New orders fall at fastest rate in three years, says PMI report

Image by Alireza Zarafshani on Unsplash

Construction output rose slightly in August, but new orders fell at their fastest pace since May 202, according to the latest PMI report.

Data showed UK construction companies recorded a marginal increase in total business activity last month with growth in the commercial and civil engineering sectors helping to offset a slump in house building. 

But business activity forecasts for the year ahead were the weakest since January and job creation lost momentum since the previous month. 

This was largely due to falling sales volumes across the construction sector, as signalled by the fastest decline in new orders for just over three years.

The S&P Global/CIPS UK Construction Purchasing Managers’ Index® (PMI®) - which measures month-on-month changes in total industry activity – was 50.8 in August, down from 51.7 in July, signalling only a slight increase in overall construction output.

Commercial building continued to expand at a robust pace (index at 54.2), with the rate of growth holding close to July’s five-month high. 

Civil engineering activity (52.4) also increased, but the speed of growth slipped to its lowest since April. 

House building remained the weakest-performing part of the construction sector (40.7), with the downturn the second-fastest since May 2020. 

Survey respondents widely commented on subdued market conditions and a headwind to activity from cutbacks to new build projects.

August data signalled a decline in total new order volumes for the second time in the past three months, which contrasted with solid growth in the spring. 

Although only modest, the downturn in order books was the steepest since May 2020. 

Construction companies noted that rising interest rates and concerns about the near-term economic outlook had led to more cautious spending among clients, especially in the residential building sector.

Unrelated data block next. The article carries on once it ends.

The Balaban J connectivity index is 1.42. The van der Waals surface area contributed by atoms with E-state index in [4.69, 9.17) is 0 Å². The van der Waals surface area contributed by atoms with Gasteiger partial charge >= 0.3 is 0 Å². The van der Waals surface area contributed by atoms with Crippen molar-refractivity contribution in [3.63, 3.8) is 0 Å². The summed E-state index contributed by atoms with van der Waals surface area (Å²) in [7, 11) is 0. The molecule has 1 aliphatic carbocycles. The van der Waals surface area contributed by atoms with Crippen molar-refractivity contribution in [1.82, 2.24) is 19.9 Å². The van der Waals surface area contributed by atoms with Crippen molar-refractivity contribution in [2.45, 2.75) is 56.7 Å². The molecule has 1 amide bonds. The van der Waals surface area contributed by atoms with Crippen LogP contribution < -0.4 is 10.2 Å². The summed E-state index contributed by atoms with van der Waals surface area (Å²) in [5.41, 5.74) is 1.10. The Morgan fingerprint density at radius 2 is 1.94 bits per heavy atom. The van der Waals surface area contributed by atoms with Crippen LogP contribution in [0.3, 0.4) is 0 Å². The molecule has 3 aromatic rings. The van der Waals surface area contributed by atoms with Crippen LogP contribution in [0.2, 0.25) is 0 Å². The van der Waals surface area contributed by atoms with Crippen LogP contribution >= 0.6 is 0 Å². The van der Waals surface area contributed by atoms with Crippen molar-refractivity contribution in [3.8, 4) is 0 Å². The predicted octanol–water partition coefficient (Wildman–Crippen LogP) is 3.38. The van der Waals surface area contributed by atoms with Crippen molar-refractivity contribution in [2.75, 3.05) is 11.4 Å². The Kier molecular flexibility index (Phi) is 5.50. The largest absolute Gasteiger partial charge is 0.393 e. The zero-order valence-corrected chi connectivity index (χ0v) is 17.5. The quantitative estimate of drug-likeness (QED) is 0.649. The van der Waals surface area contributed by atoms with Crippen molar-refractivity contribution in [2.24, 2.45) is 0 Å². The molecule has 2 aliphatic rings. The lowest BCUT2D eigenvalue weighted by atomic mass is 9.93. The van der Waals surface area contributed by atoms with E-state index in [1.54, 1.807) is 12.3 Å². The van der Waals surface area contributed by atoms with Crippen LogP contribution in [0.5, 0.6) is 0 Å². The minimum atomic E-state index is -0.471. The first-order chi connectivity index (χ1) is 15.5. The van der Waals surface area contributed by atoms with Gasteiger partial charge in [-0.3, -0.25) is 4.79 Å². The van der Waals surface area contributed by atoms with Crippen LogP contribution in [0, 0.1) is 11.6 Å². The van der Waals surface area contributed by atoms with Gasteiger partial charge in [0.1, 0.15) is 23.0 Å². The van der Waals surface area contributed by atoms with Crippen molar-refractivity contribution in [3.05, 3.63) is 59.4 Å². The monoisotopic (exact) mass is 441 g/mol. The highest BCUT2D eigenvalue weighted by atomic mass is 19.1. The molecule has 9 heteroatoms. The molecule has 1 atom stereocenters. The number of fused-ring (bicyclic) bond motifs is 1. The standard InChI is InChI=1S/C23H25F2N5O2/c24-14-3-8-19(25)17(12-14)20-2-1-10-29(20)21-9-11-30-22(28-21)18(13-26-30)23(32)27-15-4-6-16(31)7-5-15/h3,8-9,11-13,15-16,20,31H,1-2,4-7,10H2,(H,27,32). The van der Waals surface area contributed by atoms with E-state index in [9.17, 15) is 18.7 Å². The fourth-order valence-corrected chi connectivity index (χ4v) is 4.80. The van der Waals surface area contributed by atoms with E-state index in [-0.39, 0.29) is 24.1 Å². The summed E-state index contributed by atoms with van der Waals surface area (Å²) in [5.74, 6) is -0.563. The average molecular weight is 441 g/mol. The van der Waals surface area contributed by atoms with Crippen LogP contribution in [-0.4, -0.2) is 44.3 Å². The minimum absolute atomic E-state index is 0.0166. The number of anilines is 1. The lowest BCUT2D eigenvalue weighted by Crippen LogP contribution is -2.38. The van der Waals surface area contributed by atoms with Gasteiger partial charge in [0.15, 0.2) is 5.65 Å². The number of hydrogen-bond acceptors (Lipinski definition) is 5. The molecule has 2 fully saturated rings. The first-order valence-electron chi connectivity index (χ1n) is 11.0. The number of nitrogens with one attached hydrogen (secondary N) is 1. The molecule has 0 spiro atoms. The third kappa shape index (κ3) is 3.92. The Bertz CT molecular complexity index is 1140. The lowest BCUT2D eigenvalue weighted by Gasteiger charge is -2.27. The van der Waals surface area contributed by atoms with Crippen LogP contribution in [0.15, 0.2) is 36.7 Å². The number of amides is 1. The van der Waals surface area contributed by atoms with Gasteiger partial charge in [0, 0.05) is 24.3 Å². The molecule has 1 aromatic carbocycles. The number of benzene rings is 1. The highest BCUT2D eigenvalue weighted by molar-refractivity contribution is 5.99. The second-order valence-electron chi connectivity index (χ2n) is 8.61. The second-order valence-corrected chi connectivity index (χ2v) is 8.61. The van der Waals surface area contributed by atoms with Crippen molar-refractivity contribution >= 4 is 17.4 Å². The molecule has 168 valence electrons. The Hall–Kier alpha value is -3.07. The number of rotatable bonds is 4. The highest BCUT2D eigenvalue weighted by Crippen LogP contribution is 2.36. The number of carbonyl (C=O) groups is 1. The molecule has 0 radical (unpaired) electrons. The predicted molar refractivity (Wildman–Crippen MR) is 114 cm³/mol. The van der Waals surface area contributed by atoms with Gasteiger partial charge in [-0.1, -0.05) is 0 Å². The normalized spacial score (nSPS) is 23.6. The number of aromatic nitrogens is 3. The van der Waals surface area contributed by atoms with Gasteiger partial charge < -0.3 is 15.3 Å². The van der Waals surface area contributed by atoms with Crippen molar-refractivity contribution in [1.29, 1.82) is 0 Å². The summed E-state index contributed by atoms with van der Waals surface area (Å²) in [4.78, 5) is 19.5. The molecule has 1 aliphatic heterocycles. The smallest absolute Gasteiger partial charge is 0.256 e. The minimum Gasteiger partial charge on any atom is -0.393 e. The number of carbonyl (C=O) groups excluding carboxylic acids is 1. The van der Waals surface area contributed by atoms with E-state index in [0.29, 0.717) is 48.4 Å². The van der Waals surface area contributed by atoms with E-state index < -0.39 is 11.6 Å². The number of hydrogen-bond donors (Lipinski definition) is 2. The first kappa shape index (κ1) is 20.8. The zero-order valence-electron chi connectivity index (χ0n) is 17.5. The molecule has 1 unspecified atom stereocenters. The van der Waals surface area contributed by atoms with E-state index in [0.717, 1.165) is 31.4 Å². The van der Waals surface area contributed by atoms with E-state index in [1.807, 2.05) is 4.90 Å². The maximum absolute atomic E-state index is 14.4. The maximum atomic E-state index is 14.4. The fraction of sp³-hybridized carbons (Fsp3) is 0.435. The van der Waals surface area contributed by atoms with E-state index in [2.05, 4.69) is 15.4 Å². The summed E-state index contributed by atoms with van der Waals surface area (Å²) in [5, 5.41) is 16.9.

Employment numbers increased for the seventh month running, but the rate of growth weakened since July and was only modest. 

Suppliers’ delivery times for construction products and materials meanwhile improved at a robust pace. 

Latest data signalled only a marginal rise in purchasing prices and the rate of inflation eased since July. 

A number of firms cited more competitive market conditions and successful price negotiations with suppliers to account for falling raw material costs. 

August data indicated construction companies are relatively cautious about the outlook for business activity during the next 12 months. 

The degree of positive sentiment slipped to its lowest since January, with concerns about the impact of rising borrowing costs and subdued housing market conditions often cited during the latest survey period.

Tim Moore, economics director at S&P Global Market Intelligence, which compiles the survey, said: “Resilient demand for commercial work and infrastructure projects are helping to keep the construction sector in expansion mode for now, but the survey’s forward-looking indicators worsened in August. 

“Total new orders decreased at the fastest pace for more than three years amid worries about the broader economic outlook and the impact of elevated borrowing costs. 

“Rising risk aversion also meant that construction firms pared back their own output growth projections, with business activity expectations slipping to the weakest since January.”

John Glen, chief economist at the Chartered Institute of Procurement and Supply (CIPS), added: “Though the construction sector overall showed an improvement in August, several imbalances in the figures give cause for concern.

"Residential building took another knock further into contraction as new housing starts weakened. The cost-of-living crisis continued to squeeze household finances and buyers were reluctant to commit in the shadow of potentially another interest rate in September. 

“Housing activity fell at its second sharpest level since 2009, excluding the pandemic years, and overall new orders dropped at the fastest rate since May 2020. 

“The sector was propped up overall by some improvements in commercial activity such as office refurbishments.

“This below par performance had a knock-on effect on job creation which was starting to lose momentum. 

“The right skills remained in short supply and without pipelines of new work coming through, recruitment levels were reduced.”

PMI data was collected from August 11-30 August.

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